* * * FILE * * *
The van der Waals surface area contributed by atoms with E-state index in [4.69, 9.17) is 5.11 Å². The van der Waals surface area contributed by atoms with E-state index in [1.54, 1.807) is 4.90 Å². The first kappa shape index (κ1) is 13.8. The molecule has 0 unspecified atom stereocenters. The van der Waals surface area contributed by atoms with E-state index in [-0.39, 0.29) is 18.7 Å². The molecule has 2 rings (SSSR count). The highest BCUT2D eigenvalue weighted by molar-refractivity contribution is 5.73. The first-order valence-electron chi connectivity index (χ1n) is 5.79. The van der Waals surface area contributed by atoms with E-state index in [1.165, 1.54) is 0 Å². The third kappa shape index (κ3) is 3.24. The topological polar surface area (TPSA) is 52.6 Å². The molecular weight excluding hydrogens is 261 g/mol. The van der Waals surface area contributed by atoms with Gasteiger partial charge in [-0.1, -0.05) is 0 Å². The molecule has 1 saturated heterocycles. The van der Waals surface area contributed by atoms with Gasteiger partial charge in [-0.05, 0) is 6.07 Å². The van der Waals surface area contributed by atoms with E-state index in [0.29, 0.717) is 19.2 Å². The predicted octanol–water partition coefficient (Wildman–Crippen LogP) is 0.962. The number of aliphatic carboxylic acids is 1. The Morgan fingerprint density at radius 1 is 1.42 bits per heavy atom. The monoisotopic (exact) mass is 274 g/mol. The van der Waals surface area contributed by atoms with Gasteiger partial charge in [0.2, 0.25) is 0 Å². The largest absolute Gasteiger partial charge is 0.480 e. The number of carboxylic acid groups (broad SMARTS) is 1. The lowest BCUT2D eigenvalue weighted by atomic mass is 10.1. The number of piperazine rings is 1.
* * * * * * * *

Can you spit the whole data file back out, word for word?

The van der Waals surface area contributed by atoms with E-state index in [4.69, 9.17) is 5.11 Å². The van der Waals surface area contributed by atoms with E-state index in [1.54, 1.807) is 4.90 Å². The first kappa shape index (κ1) is 13.8. The molecule has 0 unspecified atom stereocenters. The van der Waals surface area contributed by atoms with E-state index in [-0.39, 0.29) is 18.7 Å². The molecule has 2 rings (SSSR count). The highest BCUT2D eigenvalue weighted by molar-refractivity contribution is 5.73. The first-order valence-electron chi connectivity index (χ1n) is 5.79. The van der Waals surface area contributed by atoms with E-state index in [1.165, 1.54) is 0 Å². The third kappa shape index (κ3) is 3.24. The topological polar surface area (TPSA) is 52.6 Å². The molecular weight excluding hydrogens is 261 g/mol. The van der Waals surface area contributed by atoms with Gasteiger partial charge in [-0.1, -0.05) is 0 Å². The molecule has 1 saturated heterocycles. The van der Waals surface area contributed by atoms with Gasteiger partial charge in [-0.05, 0) is 6.07 Å². The van der Waals surface area contributed by atoms with E-state index in [0.29, 0.717) is 19.2 Å². The predicted octanol–water partition coefficient (Wildman–Crippen LogP) is 0.962. The number of aliphatic carboxylic acids is 1. The Morgan fingerprint density at radius 1 is 1.42 bits per heavy atom. The monoisotopic (exact) mass is 274 g/mol. The van der Waals surface area contributed by atoms with Gasteiger partial charge in [0.2, 0.25) is 0 Å². The largest absolute Gasteiger partial charge is 0.480 e. The number of carboxylic acid groups (broad SMARTS) is 1. The lowest BCUT2D eigenvalue weighted by atomic mass is 10.1. The number of piperazine rings is 1.